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Doctor Foster’s Bertie Carvel: ‘The BBC must be protected from sinister government cuts’

Bertie Carvel speaks at the protest outside Broadcasting House. Photo: David Hutchison Bertie Carvel speaks at the protest outside Broadcasting House. Photo: David Hutchison
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Doctor Foster star Bertie Carvel has spoken out against “sinister” government cuts to the BBC, claiming theatre actors rely on television work to maintain their income.

The actor said the BBC can take more creative risks than its commercial rivals, and produced content superior to the “miles and miles of trash” on US television.

Speaking to crowds at a protest outside Broadcasting House, Carvel described the BBC as “the major employer and risk-taker” in television.

Warning against further cuts, he told The Stage: “We’re so lucky in this country, we don’t realise we’re born, we don’t know how lucky we are. And it’s not going to be until the sinister forces that are ideologically opposed to things like the BBC and the NHS have finally taken the last straw away, and the whole thing comes crashing down, that we’ll realise what we’ve lost.”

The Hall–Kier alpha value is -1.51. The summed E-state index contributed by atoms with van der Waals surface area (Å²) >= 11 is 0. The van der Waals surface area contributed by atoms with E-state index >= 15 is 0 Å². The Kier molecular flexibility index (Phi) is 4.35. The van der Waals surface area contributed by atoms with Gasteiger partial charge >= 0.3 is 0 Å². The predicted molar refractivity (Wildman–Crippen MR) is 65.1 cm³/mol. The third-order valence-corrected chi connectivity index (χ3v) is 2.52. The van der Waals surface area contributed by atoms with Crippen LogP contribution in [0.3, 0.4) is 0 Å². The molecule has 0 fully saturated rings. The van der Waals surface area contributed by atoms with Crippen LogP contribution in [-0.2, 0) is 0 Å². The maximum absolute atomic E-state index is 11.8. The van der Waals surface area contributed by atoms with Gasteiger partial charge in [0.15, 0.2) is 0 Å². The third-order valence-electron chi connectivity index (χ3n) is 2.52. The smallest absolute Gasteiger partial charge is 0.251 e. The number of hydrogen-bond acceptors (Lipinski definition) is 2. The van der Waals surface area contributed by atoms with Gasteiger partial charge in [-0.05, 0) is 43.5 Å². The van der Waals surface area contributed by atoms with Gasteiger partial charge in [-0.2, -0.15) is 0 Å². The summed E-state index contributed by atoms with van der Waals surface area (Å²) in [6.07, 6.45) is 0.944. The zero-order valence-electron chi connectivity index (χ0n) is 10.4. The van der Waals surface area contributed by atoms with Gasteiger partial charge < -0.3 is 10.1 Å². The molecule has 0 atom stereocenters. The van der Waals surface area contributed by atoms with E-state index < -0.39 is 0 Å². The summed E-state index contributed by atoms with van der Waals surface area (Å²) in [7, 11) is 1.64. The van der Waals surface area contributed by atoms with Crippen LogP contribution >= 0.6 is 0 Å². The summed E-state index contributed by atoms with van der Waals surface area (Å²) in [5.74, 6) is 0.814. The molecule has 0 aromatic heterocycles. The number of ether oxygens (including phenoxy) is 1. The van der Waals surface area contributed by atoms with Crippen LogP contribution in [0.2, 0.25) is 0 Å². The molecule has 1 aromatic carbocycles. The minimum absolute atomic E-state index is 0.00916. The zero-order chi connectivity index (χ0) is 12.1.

Carvel, who was attending the protest two days after the end of his run in The Hairy Ape at the Old Vic, went on to say that theatre performers depend on the BBC for vital work.

He continued: “The thing is that actors like me, who’ve made their careers on the stage, rely on doing a few days on telly – in something where people are looking for those cultural riches you get when you cast theatre actors – to keep our careers going. So it’s absolutely vital in that economic way.”

Claiming that “you get what you pay for”, Carvell added: “The strength of the BBC is based on the principle of the licence fee, which means that it can subsidise risk in a way that no commercial broadcaster ever would. Just switch a television on in America if you want to know what life without a proper publicly funded broadcaster is like. It’s just miles and miles of trash.”

Drama programmes will be protected from a recently announced £12 million cut to the BBC’s television budget, which forms part of £150 million in savings that the Corporation has to make.

The protest was organised by the Federation of Entertainment Unions, which includes Equity, BECTU and the Writer’s Guild of Great Britain.

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